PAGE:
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Markets risk undervaluing the Trump effect

It is a story of the markets against the US Federal Reserve — and so far, the markets have been on the right side of the call. Bond market movements have this year proved a better guide to potential shifts in benchmark rates than has the Fed’s official range of projections.

But as Donald Trump prepares to take power amid expectations that the Fed will next week raise benchmark rates, the question is whether the markets are wrong to be confident that rates will remain relatively low.

Several analysts and experts argue that the markets have failed to factor in the full implications of Mr Trump’s drive to switch from monetary to fiscal stimulus — and that an increase in the federal funds rate next week could be just the beginning of a sustained series of rises over the medium term.

“The market is not pricing in a level of aggressive hiking that the rhetoric in Washington is suggesting,” said Ian Lyngen, strategist at BMO Capital Markets, who added that with Fed chair Janet Yellen “leaving in the beginning of 2018 and two empty seats on the board to be filled, Trump will surely seek to leave his mark on the Fed and we have to assume it will lead to a more hawkish Fed composition”.

John Brady, managing director at RJ O’Brien, a futures broker, is concerned the bond market is being too complacent. He says there could be at least three further rate rises next year, taking the federal funds rate towards 1.5 per cent as Mr Trump pushes a fiscal stimulus through Congress. “There is a risk that the market then starts pricing in more tightening from the Fed,” he said.

For 2016, by contrast, market scepticism about the Fed’s willingness to raise rates has been broadly proved right.

When the Fed raised rates by a quarter percentage point in December last year — the first such increase since the financial crisis — the central bank signalled that more increases were to come. That was the message continued throughout this year of the “dotplot” published after Federal Open Market Committee meetings, which sets out members’ expectations of further rate rises. The markets have not been convinced, with interest rate futures prices suggesting no such series of increases and dotplot estimates have eased during the year.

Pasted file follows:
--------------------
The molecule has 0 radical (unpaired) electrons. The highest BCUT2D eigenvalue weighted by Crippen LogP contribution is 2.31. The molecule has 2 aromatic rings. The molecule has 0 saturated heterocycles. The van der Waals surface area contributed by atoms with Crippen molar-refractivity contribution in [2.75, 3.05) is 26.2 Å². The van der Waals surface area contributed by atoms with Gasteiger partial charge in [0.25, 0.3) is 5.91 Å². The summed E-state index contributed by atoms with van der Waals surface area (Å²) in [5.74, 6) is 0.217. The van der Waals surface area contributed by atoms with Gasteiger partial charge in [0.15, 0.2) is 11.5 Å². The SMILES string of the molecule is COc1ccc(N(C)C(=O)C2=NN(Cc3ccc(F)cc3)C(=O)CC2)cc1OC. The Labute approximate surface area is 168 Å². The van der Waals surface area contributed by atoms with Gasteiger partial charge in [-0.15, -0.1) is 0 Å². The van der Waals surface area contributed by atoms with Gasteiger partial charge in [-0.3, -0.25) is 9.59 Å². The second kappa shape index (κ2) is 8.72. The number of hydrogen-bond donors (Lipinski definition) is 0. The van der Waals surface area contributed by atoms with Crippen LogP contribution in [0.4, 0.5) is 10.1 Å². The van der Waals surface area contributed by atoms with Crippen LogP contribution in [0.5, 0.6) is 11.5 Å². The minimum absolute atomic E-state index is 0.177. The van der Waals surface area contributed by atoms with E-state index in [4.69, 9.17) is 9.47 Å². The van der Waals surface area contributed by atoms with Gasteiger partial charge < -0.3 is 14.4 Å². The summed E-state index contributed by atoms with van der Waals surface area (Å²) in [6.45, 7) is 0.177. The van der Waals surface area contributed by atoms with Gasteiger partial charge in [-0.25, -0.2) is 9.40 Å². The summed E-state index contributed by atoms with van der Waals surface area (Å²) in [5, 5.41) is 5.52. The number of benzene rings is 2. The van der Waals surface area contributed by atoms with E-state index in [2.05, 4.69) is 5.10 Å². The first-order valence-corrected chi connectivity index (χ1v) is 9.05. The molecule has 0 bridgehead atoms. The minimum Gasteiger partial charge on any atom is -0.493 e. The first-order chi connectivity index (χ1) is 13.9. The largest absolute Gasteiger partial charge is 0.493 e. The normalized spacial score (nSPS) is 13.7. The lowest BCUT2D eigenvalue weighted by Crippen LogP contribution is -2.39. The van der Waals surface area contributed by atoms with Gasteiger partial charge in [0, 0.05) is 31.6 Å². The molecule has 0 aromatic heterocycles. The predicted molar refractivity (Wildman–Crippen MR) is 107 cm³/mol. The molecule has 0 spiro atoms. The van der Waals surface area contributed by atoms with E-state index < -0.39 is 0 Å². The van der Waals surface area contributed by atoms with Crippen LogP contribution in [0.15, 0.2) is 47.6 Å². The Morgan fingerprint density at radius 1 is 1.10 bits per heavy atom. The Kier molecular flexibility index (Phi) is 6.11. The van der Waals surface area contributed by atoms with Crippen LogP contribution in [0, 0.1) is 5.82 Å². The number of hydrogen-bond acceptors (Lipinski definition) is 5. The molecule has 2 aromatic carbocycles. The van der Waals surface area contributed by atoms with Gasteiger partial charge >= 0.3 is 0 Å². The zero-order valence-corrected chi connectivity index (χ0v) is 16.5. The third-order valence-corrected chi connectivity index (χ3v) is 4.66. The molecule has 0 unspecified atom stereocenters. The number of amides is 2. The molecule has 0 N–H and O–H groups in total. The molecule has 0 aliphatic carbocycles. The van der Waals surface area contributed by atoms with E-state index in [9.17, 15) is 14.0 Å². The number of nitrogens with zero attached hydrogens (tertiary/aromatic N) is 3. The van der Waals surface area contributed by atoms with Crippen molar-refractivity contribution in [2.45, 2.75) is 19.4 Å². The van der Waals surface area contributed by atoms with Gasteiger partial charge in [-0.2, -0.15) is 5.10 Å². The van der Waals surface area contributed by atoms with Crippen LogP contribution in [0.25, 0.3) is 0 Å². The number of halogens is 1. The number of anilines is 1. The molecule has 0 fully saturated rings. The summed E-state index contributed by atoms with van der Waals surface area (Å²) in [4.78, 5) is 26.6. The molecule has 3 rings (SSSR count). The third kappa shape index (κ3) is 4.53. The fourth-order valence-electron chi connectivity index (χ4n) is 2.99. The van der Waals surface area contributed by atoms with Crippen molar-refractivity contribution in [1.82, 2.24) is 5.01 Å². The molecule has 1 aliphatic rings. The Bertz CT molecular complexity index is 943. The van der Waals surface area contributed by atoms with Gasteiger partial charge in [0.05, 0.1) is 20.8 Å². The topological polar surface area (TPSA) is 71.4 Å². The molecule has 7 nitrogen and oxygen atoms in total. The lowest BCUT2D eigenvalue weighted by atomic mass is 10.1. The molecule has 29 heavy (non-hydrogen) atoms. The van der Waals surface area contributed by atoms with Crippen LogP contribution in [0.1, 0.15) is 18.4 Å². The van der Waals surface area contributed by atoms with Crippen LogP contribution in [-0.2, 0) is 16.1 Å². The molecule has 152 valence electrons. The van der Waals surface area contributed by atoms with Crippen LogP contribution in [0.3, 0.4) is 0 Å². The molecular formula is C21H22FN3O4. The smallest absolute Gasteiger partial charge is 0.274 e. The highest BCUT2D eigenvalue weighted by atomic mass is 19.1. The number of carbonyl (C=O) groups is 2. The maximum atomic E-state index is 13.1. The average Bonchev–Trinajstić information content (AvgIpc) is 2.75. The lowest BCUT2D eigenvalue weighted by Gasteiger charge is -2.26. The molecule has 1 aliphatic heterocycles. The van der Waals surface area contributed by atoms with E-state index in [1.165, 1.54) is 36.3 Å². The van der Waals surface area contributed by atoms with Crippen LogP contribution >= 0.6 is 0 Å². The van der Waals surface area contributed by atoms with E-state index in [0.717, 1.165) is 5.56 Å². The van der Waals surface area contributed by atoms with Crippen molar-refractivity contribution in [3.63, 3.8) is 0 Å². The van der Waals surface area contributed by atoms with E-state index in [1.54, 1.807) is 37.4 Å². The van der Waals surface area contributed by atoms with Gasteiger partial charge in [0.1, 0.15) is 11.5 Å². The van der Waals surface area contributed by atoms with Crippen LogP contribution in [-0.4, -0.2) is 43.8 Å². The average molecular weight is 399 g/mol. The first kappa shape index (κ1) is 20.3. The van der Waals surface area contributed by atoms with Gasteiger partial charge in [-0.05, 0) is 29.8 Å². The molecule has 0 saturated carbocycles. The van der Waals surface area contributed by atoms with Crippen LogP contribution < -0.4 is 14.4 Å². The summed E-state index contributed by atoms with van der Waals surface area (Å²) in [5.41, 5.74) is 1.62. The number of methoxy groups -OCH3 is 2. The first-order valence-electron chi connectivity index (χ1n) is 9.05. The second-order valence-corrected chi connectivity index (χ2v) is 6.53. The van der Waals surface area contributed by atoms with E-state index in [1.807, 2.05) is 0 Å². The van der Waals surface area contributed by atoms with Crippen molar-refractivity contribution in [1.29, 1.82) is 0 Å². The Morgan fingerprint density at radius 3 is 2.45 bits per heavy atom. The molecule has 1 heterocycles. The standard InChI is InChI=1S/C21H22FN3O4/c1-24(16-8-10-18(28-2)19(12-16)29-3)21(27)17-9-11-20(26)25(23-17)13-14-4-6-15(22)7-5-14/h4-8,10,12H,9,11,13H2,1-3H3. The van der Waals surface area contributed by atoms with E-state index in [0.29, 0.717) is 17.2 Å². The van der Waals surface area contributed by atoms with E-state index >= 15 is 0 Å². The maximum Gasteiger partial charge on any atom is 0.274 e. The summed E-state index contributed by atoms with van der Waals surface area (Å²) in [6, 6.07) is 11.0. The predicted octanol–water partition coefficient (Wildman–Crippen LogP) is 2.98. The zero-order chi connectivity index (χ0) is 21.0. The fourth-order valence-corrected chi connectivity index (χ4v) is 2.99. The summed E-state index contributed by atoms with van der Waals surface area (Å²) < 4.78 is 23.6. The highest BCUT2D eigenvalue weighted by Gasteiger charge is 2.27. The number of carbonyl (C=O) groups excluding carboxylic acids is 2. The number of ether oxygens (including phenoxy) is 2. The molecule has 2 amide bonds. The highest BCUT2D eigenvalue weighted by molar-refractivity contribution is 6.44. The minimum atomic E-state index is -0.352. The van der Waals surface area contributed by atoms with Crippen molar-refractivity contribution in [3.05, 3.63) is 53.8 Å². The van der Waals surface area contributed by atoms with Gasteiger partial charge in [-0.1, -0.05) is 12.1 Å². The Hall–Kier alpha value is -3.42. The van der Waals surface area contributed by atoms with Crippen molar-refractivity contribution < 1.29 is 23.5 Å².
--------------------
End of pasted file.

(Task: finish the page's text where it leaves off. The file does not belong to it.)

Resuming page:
The Treasury bond market together with the resurgent dollar and a record high US share market, has nevertheless been profoundly affected by Mr Trump’s election. Expectations that rates will increase have inflicted a punishing drop on bond prices.

At a current yield of 1.10 per cent, the policy sensitive two-year Treasury has risen towards its highest level since April 2010, when investors assumed there would be a robust recovery in the economy.

But the disparity in expectations with the Fed remains. According to the current dot plot, the funds rate should rise from a range of between 0.5 per cent and 0.75 per cent after Wednesday’s meeting to a band of between 1 per cent and 1.25 per cent by the end of 2017. By late 2018 it should approach 2 per cent.

By contrast, the bond market remains confident that the pace of tightening will remain glacial over the next two years. Interest rate futures prices suggest a federal funds rate of just over 1 per cent by late 2017 and a level of 1.5 per cent towards the end of 2018.

The market’s current equanimity over the pace of rate increases rests on the assumption that Mr Trump’s proposed fiscal stimulus will take time to pass through Congress and uncertainty whether his plans will ultimately boost the economy.

‘’If we see a tax bill before the end of June, I would be very surprised. The really substantive policy will take time to pass through Congress,” cautioned Jay Mueller, portfolio manager at Wells Capital Management.

Investors are also watching whether the president-elect’s fiery campaign rhetoric on trade and immigration translates into policies that hurt the US economy, reducing any upward pressure on interest rates.

But the bond market may need to adjust further to the prospect of fiscal measures elevating growth and the pace of inflation, a scenario that would prompt faster Fed tightening and higher Treasury yields.

Many argue that the prospect of the combination of a possible personnel change in the Fed and the end to Washington gridlock means markets may be seriously underestimating the Trump effect.

With both houses of Congress controlled by his party — a situation Barack Obama has not enjoyed since 2010 — the president-elect has a rare opportunity to make the political weather. As a result, even the Fed’s own expectations of rate rises may prove too conservative — a prospect bond markets could have to take on board.

“Fiscal policy is going to matter after being on hold for a number of years thanks to gridlock,” said Mr Mueller. “There is upside risk to the dot plot.”

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